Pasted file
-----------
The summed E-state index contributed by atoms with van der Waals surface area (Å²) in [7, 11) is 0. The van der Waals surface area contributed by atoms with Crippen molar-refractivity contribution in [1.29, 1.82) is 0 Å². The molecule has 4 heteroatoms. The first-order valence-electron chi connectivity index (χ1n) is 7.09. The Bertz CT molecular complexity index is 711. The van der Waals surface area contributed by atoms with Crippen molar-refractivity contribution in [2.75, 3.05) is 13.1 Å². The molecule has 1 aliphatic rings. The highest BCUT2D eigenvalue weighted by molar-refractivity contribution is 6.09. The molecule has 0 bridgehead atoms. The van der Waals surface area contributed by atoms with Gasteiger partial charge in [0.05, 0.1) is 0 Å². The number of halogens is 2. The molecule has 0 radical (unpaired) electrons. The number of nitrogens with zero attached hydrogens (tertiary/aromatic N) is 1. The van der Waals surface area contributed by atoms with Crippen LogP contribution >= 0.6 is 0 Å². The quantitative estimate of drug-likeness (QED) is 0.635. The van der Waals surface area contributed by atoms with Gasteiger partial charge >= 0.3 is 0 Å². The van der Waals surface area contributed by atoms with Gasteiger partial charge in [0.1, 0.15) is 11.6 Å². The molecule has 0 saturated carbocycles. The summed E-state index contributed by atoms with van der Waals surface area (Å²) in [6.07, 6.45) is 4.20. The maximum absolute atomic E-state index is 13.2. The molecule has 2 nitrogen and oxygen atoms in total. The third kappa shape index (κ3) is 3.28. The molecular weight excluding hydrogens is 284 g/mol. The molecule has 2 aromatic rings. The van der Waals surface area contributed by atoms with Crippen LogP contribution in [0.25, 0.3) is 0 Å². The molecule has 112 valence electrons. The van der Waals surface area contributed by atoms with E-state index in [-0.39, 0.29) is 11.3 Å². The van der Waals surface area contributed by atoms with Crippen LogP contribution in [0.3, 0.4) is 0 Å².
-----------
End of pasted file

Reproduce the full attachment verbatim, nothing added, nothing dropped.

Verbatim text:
The summed E-state index contributed by atoms with van der Waals surface area (Å²) in [7, 11) is 0. The van der Waals surface area contributed by atoms with Crippen molar-refractivity contribution in [1.29, 1.82) is 0 Å². The molecule has 4 heteroatoms. The first-order valence-electron chi connectivity index (χ1n) is 7.09. The Bertz CT molecular complexity index is 711. The van der Waals surface area contributed by atoms with Crippen molar-refractivity contribution in [2.75, 3.05) is 13.1 Å². The molecule has 1 aliphatic rings. The highest BCUT2D eigenvalue weighted by molar-refractivity contribution is 6.09. The molecule has 0 bridgehead atoms. The van der Waals surface area contributed by atoms with Gasteiger partial charge in [0.05, 0.1) is 0 Å². The number of halogens is 2. The molecule has 0 radical (unpaired) electrons. The number of nitrogens with zero attached hydrogens (tertiary/aromatic N) is 1. The van der Waals surface area contributed by atoms with Crippen LogP contribution >= 0.6 is 0 Å². The quantitative estimate of drug-likeness (QED) is 0.635. The van der Waals surface area contributed by atoms with Gasteiger partial charge >= 0.3 is 0 Å². The van der Waals surface area contributed by atoms with Gasteiger partial charge in [0.1, 0.15) is 11.6 Å². The molecule has 0 saturated carbocycles. The summed E-state index contributed by atoms with van der Waals surface area (Å²) in [6.07, 6.45) is 4.20. The maximum absolute atomic E-state index is 13.2. The molecule has 2 nitrogen and oxygen atoms in total. The third kappa shape index (κ3) is 3.28. The molecular weight excluding hydrogens is 284 g/mol. The molecule has 2 aromatic rings. The van der Waals surface area contributed by atoms with Crippen LogP contribution in [0.25, 0.3) is 0 Å². The molecule has 112 valence electrons. The van der Waals surface area contributed by atoms with E-state index in [-0.39, 0.29) is 11.3 Å². The van der Waals surface area contributed by atoms with Crippen LogP contribution in [0.3, 0.4) is 0 Å².